How Fintech is Driving Financial Inclusion in Morocco

How Fintech is Driving Financial Inclusion in Morocco

Africa is still considered a cash economy, with less than 10% of financial transactions performed electronically in 2021, per McKinsey report. This is because, despite having a population of approximately 1.3 billion people and a GDP of approximately $2.4 trillion, Africa still has a whopping 65 percent of its population that is largely unbanked or underbanked.

In Morocco, for instance, only 40% of its adult population has a bank account, according to a World Bank report. However, the North African country witnessed a 10% increase in the number of bank accounts between 2020 and 2021, rising from 26.5 million to over 29 million.

According to a recent report from Morocco’s central bank, Bank Al-Maghrib, the increase in the number of bank accounts indicates that the country is gradually addressing the issue of financial inclusion (BAM). The report, equally indicated that the volume of bank-issued loans increased by 3.3%, from 27 billion to $28 billion.

A Peep into the Moroccan Banking Sector

Morocco’s financial industry is relatively well structured, with several major players. As of 2019, the country had 24 banks, six offshore banks, 13 micro-lenders, 13 payment operators, and 30 credit institutions. Five of the 24 banks are majority-owned by the government, seven are majority-owned by foreigners, and five are Sharia-compliant participatory banks. Moroccan banks have a strong presence in 27 African countries, with over 40 subsidiaries and branches. Even though Morocco has a large number of banks, the sector is still very much narrowly focused, with Attijariwafa Bank, Groupe Banque Centrale Populaire (GBCP), and Bank of Africa (BoA), the three largest banks, controlling a combined asset share of around 60%of the industry.

Expanding digital and financial inclusion in Morocco - fundsforNGOs News

The Moroccan Fintech Sector and Financial Inclusion

In emerging markets, financial technology has witnessed a surge and rapid advancement in recent times. Morocco has embraced the efficiency and low costs of fintech to increase financial inclusion and stimulate advancement across multiple sectors. The development of a complete electronic financial environment is a key goal in Morocco’s strategic plan to become more competitive and a top financial hub in the region. As the central bank, BAM has prioritized the development and promotion of electronic payment methods in the country’s national strategy to improve financial inclusion. For instance, a banking law passed in 2015 made it possible for the regulator to incorporate a new category of non-banking institutions, known as payment institutions, to serve the industry.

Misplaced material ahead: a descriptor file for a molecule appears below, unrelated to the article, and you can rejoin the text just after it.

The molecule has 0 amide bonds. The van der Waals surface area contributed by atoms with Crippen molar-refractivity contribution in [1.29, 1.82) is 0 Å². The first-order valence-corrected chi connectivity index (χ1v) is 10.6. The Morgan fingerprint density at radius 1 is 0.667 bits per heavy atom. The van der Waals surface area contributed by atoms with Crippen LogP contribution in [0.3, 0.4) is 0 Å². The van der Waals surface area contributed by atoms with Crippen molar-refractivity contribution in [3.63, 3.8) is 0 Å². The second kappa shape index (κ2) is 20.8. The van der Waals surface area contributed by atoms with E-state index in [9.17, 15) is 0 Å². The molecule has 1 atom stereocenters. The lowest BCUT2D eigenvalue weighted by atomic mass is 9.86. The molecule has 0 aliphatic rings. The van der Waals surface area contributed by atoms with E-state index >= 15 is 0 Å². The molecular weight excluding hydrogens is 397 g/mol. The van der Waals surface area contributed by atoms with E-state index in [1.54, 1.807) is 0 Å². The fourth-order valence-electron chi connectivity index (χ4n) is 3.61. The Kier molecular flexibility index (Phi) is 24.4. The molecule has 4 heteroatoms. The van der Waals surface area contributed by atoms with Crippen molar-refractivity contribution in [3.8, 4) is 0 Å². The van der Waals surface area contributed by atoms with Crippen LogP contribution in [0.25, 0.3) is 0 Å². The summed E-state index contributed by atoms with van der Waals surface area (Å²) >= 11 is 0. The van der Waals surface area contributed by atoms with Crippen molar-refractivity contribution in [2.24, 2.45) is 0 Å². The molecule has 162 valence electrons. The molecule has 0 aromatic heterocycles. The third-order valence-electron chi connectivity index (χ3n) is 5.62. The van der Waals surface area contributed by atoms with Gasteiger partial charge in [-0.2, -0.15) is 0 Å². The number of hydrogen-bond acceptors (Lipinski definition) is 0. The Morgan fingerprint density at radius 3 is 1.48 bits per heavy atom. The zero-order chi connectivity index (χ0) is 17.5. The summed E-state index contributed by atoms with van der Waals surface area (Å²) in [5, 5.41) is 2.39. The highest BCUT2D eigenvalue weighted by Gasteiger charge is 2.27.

The very first financial technology startup offering payment systems was launched in 2017, and the central bank approved four new fintech operators in 2018. The total number of fintech startups now stands at more than 20, including the services of three telecoms operators, with leading names including OnePay, CIWA, SOS Credit IMMO, Wafacash, HPS, MES & DAK, Peaqock Financials, and Invyad.

Aside from these providers, approximately 20 banks and insurers provide digital payment solutions as part of their services.

Factors Necessitating a thriving Fintech Sector in Morocco

Morocco was the first in Africa to install a 3G mobile network, and 98% of the population now has 4G access. On its 2019 mobile connectivity index, the GSMA awarded the country 66.3 points out of 100 for digital infrastructure, the highest in Africa. Meanwhile, Morocco has the highest mobile penetration rate in North Africa, at 137%. There is no denying the fact that the Covid-19 pandemic has accelerated Morocco’s digital financial environment, with both the government and private firms deploying fintech payment tools. This, combined with changes in consumer behavior as a result of movement restrictions, increased the volume of internet payments by 41.5% year on year in the first three quarters of 2020.

Fintech is expected to play a key role in increasing financial inclusion, as tools like mobile and digital payments can help increase access to credit and other financial products.

In recent years, the government has worked to remove barriers to financial inclusion, prioritizing more widespread access to financial services through product diversification.

The SNIF was introduced in April 2019 by BAM and the Ministry of Economy and Finance. The program’s goals are to encourage banks to prioritize financial inclusion in communities across the country, better understand barriers to accessing finance for the underserved, promote the use of diverse financial products, and establish a supportive policy framework.

Fintechs are leveraging the country’s high mobile penetration and robust telecommunications infrastructure to drive financial inclusion across the kingdom. There were 360,000 mobile wallets as of September 2019, and the value of mobile payments is expected to reach $4.6 billion per year by 2030. BAM and the ANRT have worked to transition away from a cash-based economy by making it easier to open low-value bank accounts. This has facilitated inclusion and helped millions of Moroccans receive government benefits.